[The following is an exact transcript of this podcast.]
Mosquitoes carry nasty diseases—dengue fever, West Nile, malaria. But the microbes that cause those diseases don’t attach themselves to the mosquitoes and then immediately latch onto their next victim. They need time to grow and replicate in the mosquito before migrating to the bug’s salivary glands. For example, the dengue fever virus takes about two weeks to incubate.
So researchers from the University of Queensland in Australia and Central China Normal University are looking at a way to shorten the lives of mosquitoes—and thus curtail their disease-transmitting ability.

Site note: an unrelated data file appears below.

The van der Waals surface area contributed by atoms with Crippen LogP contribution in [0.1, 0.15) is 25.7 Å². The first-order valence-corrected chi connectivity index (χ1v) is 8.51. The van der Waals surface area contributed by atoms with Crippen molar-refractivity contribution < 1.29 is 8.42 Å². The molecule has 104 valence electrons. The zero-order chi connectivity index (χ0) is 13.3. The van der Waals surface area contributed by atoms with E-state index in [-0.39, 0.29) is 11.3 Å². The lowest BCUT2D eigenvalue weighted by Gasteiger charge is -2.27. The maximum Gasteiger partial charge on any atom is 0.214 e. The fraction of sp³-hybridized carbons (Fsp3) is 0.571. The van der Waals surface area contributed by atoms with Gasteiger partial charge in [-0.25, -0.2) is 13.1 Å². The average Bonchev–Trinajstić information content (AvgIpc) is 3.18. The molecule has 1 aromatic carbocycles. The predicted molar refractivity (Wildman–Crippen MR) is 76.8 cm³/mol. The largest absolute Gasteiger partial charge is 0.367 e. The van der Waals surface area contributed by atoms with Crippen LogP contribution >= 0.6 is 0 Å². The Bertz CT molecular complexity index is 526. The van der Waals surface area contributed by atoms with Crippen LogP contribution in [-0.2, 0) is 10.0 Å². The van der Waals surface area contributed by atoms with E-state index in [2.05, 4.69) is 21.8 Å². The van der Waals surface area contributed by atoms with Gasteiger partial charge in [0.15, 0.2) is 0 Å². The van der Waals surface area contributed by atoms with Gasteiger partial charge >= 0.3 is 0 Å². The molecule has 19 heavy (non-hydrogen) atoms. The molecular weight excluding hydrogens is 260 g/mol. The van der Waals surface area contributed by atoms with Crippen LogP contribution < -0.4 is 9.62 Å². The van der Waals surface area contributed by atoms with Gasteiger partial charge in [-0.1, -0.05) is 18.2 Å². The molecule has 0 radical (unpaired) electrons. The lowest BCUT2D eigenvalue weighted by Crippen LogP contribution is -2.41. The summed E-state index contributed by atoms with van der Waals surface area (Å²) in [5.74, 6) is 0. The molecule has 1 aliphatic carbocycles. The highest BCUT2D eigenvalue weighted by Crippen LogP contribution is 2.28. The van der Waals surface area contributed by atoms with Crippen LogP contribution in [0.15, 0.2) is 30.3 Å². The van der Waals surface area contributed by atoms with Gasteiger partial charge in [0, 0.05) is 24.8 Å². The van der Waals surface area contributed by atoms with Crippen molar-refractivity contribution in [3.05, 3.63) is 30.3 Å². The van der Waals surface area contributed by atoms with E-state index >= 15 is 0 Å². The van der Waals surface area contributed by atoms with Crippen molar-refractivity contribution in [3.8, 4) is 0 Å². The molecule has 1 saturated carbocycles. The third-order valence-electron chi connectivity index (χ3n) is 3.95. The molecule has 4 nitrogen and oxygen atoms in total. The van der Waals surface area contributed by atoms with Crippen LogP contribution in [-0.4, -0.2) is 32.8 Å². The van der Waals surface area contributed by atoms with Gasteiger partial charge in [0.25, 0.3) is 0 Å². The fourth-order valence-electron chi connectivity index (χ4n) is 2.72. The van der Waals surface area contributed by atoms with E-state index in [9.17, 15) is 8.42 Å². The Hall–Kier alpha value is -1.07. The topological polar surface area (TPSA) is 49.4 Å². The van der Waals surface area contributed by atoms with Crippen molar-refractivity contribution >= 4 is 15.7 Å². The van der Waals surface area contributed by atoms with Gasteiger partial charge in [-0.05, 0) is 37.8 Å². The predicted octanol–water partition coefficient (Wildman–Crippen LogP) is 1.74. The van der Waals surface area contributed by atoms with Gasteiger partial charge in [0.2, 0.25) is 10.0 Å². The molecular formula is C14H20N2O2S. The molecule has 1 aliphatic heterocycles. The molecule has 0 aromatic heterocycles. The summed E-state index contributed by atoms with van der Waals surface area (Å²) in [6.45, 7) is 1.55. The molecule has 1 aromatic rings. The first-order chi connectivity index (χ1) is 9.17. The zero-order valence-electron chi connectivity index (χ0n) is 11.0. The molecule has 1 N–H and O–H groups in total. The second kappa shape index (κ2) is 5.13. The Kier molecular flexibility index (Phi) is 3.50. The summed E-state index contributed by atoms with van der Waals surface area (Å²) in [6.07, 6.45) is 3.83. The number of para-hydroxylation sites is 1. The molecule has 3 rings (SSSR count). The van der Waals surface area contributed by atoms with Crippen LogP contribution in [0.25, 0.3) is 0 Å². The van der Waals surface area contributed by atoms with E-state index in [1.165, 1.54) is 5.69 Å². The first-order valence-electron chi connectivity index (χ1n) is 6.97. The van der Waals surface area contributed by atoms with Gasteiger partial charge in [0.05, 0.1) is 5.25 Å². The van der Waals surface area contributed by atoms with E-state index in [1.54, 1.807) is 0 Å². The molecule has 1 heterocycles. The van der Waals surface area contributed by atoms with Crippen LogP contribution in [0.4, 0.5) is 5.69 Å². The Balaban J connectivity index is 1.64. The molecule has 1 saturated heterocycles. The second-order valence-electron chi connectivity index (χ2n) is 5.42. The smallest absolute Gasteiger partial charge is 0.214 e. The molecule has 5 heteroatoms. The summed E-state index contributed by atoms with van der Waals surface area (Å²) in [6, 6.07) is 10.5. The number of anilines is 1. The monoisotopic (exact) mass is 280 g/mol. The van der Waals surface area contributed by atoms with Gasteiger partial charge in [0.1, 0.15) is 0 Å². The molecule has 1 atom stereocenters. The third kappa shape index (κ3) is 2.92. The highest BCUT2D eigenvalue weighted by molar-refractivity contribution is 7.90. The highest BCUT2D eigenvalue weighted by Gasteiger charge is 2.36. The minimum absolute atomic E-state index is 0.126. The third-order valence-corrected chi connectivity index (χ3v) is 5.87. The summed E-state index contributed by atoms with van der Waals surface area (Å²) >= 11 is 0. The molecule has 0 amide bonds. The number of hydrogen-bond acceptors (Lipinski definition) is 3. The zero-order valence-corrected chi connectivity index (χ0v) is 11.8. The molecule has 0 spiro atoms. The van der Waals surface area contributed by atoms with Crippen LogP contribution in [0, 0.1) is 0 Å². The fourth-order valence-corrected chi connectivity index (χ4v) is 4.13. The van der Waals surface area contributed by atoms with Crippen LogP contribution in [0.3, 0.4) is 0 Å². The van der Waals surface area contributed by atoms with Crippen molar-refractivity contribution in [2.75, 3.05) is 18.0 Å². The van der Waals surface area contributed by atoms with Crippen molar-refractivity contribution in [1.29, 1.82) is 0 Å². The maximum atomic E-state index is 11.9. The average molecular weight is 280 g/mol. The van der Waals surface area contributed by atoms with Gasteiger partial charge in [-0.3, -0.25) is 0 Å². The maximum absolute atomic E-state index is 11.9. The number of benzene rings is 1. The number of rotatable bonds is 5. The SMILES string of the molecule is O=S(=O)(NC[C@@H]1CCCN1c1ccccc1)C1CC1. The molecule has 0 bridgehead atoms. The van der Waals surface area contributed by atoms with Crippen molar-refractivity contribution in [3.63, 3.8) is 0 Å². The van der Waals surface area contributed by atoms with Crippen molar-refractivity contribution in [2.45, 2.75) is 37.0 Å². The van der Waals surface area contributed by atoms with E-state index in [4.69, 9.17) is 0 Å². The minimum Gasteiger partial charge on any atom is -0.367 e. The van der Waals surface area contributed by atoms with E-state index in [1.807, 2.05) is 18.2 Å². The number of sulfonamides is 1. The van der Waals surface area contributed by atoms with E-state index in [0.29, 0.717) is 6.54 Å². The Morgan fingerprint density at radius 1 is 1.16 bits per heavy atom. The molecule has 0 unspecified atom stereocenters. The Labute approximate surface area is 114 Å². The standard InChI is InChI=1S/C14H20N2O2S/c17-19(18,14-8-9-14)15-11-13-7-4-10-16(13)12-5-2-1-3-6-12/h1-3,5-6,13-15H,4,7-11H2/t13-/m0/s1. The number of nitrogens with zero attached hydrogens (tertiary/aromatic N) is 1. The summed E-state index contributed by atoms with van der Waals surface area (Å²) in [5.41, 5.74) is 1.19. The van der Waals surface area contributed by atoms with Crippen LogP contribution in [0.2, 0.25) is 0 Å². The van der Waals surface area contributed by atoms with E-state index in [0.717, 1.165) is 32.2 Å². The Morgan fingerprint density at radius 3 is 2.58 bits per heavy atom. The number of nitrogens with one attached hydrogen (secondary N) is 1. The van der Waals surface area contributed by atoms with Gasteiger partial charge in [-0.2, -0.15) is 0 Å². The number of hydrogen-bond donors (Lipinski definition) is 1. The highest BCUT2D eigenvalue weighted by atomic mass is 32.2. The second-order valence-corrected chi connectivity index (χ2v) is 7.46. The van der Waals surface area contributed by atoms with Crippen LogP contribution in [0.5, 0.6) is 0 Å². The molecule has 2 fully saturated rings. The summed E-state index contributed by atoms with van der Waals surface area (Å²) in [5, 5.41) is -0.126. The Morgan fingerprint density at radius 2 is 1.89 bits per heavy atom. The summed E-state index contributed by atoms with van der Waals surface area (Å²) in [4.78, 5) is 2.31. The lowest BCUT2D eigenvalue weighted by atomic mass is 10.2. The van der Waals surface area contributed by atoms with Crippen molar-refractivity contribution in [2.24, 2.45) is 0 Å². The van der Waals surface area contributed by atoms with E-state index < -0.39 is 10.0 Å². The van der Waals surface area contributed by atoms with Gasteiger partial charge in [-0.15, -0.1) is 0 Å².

Researchers worked with a bacterial parasite called <i>Wolbachia</i> that infects numerous insect species. They spent three years adapting it to infect the Aedes aegypti mosquito, which carries dengue fever. It cut the lives of the mosquitoes by more than half. Those results were reported in the January 2nd issue of the journal <i>Science</i>. The scientists say that because <i>Wolbachia</i> shortens a mosquito’s life, the insects are that much less likely to pass on the diseases they carry. So a relatively inexpensive and effective human disease prevention program could be to mass-infect mosquitoes with <i>Wolbachia</i>. Which should make the medical community buzz.